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Drones on duty: UK Police to trial aerial officers

The Home Office has awarded Sussex and Surrey Police a huge grant to fund drone trials.

The regional department will receive £250,000 to buy five unmanned aerial vehicles, and conduct tests to see how the technology can help with investigating crime.

While we probably won’t see drones chasing unscrupulous folks down Surrey’s country lanes any time soon, there are clear uses for the airborne tech in the realms of policing.

Assistant Chief Constable Steve Barry, of Sussex and Surry police, said: “Some of the benefits of the UAV system have already been demonstrated during the relatively short period that we have had the equipment for.”

They can go to places where it is unsafe for officers and can gather evidence quickly that could be vital in an investigation or that could help us deploy officers to the right places at the right time, potentially allowing us to make life-saving decisions.”

Examples of unsafe places would include smoky environments, or crime scenes where hazardous chemicals have been spilled.

They’ll also be able to capture evidence from the skies, for example snapping bird’s eye shots of traffic accidents or tracking down missing persons.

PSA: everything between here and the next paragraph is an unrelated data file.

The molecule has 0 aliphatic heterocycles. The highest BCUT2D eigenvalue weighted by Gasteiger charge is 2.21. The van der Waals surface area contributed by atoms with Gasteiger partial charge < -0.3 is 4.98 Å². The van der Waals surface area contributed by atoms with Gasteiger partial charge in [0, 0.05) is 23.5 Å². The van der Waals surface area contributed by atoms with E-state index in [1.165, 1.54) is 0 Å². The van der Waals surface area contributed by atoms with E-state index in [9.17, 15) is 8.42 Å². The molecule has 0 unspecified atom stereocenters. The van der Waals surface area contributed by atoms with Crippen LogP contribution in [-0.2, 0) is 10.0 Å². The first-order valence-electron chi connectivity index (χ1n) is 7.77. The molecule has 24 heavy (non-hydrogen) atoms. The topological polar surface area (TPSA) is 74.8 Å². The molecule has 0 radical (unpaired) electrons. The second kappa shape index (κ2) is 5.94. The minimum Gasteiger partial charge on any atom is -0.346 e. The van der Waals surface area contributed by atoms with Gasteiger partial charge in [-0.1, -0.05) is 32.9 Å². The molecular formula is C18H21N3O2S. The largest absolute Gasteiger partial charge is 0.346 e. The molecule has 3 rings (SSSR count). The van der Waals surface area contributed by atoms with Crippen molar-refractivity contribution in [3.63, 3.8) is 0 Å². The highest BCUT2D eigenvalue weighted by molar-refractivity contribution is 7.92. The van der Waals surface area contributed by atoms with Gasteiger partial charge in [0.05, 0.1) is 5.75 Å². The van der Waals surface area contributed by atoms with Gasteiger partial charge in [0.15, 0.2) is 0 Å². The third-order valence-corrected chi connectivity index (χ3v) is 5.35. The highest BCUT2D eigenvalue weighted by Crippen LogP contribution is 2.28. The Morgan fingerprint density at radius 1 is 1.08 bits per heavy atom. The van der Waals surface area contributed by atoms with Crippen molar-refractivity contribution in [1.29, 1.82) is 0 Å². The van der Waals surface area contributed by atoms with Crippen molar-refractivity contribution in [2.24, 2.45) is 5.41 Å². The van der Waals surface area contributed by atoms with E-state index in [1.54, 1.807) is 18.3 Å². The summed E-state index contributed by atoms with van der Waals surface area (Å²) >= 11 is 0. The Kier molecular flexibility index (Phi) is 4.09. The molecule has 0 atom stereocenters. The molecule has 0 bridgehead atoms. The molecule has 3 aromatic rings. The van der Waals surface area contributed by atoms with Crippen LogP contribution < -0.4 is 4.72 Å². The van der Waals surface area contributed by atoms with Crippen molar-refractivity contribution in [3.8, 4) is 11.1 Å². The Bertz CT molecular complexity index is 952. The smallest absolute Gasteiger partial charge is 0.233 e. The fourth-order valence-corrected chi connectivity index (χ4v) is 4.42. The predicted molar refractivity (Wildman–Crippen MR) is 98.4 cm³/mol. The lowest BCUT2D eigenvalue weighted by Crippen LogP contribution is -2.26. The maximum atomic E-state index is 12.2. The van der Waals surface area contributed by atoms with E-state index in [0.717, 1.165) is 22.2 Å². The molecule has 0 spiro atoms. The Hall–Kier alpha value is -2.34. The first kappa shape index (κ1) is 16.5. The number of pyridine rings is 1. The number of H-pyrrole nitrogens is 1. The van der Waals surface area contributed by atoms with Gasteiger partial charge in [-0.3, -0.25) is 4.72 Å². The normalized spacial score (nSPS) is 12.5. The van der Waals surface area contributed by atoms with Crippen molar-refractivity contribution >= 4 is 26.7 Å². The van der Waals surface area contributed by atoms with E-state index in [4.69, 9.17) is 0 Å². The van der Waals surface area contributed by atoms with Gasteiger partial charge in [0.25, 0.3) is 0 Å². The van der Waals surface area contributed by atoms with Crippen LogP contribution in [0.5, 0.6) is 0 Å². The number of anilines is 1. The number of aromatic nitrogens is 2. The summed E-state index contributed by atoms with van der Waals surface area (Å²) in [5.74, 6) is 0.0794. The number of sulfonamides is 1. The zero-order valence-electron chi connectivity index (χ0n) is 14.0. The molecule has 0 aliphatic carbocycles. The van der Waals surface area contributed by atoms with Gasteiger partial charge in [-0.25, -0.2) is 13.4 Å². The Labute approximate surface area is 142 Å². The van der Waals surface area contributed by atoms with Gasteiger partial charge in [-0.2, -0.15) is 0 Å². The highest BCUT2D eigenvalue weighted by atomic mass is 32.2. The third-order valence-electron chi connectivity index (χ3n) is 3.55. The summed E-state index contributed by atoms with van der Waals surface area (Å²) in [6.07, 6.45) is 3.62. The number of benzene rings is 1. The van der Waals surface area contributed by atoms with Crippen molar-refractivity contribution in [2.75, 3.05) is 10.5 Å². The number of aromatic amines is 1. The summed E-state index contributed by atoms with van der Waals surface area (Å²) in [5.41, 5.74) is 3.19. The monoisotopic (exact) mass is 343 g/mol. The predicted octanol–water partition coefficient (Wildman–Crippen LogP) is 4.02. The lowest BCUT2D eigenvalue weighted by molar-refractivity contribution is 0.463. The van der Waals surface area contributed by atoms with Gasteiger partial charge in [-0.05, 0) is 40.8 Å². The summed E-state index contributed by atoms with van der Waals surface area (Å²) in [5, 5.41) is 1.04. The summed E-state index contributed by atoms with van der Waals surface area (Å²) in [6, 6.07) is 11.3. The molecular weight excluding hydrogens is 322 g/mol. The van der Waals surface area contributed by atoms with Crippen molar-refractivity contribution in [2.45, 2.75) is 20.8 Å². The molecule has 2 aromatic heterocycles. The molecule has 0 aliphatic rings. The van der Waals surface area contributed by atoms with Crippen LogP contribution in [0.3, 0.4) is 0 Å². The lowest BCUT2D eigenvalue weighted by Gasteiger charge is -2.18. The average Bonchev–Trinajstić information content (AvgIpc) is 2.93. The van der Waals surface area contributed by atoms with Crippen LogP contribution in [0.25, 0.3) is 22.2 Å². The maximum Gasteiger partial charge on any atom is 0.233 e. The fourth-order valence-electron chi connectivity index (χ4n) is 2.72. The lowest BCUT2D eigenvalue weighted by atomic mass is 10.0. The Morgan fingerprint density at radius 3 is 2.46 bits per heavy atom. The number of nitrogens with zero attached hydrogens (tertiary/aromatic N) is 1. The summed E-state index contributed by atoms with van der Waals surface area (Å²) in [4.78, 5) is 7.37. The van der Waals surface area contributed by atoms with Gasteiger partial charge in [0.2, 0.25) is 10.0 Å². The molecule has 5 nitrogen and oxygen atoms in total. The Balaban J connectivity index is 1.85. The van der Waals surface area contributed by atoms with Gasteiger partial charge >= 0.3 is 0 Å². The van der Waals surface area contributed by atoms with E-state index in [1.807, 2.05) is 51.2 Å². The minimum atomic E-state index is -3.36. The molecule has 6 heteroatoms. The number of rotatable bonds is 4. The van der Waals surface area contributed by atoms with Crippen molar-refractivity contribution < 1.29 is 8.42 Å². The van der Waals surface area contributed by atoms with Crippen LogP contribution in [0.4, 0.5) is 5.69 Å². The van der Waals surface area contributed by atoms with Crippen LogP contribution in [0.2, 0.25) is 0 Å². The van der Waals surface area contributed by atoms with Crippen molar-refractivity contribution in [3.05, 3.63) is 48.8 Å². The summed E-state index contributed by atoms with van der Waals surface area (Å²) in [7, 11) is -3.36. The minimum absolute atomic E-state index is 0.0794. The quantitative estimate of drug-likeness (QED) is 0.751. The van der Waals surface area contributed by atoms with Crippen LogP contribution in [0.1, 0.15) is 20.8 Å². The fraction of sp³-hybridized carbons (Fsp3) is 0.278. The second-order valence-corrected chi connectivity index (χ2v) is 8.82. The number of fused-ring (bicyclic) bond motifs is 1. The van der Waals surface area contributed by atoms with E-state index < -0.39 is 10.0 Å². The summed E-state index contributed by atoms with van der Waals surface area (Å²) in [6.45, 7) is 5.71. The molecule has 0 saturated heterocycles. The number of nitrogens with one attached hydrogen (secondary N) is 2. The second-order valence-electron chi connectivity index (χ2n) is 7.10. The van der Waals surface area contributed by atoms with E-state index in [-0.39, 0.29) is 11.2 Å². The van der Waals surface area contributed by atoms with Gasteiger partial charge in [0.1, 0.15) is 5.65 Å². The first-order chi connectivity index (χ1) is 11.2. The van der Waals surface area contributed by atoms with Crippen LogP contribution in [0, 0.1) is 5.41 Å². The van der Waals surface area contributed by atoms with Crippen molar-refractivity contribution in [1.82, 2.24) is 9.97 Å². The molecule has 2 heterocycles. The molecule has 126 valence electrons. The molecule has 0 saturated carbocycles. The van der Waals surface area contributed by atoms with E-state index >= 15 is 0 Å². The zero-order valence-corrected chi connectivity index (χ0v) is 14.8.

The UAVs will also be able to cover distances seven times quicker than officers on foot.

Related: Best drones and quadcopters at CES 2015

“This is not about providing cut-price policing but about using technology to enhance the way we work,” continued Barry.

“UAVs could prove extremely useful during a range of incidents and I am delighted the extra funding from the Home office means we can explore more closely exactly what they can do.”

The Home Office hopes that its grant will help transform policing, and reduce costs across the force.

Policing Minister Mike Penning said: “By working together, utilising technology and embracing new ideas, the police can do their job even better.”

“While we are not suggesting that UAVs should replace police officers in everyday situations, early findings of this work suggests new technology could transform the police’s response in certain difficult or dangerous situations.”

Here’s a video of Sussex Police:


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